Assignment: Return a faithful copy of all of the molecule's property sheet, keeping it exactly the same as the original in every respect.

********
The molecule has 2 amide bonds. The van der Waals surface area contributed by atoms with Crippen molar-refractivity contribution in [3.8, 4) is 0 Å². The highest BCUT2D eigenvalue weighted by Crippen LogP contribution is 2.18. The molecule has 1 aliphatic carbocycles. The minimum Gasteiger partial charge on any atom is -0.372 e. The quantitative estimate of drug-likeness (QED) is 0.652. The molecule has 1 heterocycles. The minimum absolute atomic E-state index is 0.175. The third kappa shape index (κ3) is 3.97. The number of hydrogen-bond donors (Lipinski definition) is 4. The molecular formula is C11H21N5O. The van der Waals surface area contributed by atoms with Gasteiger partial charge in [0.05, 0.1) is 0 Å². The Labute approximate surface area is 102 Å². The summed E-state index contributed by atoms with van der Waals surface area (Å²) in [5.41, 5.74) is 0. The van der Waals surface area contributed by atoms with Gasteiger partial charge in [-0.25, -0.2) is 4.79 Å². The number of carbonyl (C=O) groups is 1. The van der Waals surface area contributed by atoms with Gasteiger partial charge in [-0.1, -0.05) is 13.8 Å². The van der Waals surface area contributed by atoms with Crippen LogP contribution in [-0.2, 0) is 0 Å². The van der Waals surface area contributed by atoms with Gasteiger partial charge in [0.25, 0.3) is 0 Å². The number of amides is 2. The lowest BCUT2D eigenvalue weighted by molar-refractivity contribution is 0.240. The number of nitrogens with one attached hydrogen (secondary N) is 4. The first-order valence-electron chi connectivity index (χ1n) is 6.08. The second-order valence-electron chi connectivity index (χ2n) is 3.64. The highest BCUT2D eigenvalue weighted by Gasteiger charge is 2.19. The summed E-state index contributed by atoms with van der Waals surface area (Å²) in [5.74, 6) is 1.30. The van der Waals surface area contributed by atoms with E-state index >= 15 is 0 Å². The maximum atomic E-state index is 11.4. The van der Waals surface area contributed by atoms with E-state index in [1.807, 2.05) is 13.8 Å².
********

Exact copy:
The molecule has 2 amide bonds. The van der Waals surface area contributed by atoms with Crippen molar-refractivity contribution in [3.8, 4) is 0 Å². The highest BCUT2D eigenvalue weighted by Crippen LogP contribution is 2.18. The molecule has 1 aliphatic carbocycles. The minimum Gasteiger partial charge on any atom is -0.372 e. The quantitative estimate of drug-likeness (QED) is 0.652. The molecule has 1 heterocycles. The minimum absolute atomic E-state index is 0.175. The third kappa shape index (κ3) is 3.97. The number of hydrogen-bond donors (Lipinski definition) is 4. The molecular formula is C11H21N5O. The van der Waals surface area contributed by atoms with Gasteiger partial charge in [0.05, 0.1) is 0 Å². The Labute approximate surface area is 102 Å². The summed E-state index contributed by atoms with van der Waals surface area (Å²) in [5.41, 5.74) is 0. The van der Waals surface area contributed by atoms with Gasteiger partial charge in [-0.25, -0.2) is 4.79 Å². The number of carbonyl (C=O) groups is 1. The van der Waals surface area contributed by atoms with Gasteiger partial charge in [-0.1, -0.05) is 13.8 Å². The van der Waals surface area contributed by atoms with Crippen LogP contribution in [-0.2, 0) is 0 Å². The van der Waals surface area contributed by atoms with Gasteiger partial charge in [0.25, 0.3) is 0 Å². The number of amides is 2. The lowest BCUT2D eigenvalue weighted by molar-refractivity contribution is 0.240. The number of nitrogens with one attached hydrogen (secondary N) is 4. The first-order valence-electron chi connectivity index (χ1n) is 6.08. The second-order valence-electron chi connectivity index (χ2n) is 3.64. The highest BCUT2D eigenvalue weighted by Gasteiger charge is 2.19. The summed E-state index contributed by atoms with van der Waals surface area (Å²) in [5.74, 6) is 1.30. The van der Waals surface area contributed by atoms with E-state index >= 15 is 0 Å². The maximum atomic E-state index is 11.4. The van der Waals surface area contributed by atoms with E-state index in [1.807, 2.05) is 13.8 Å².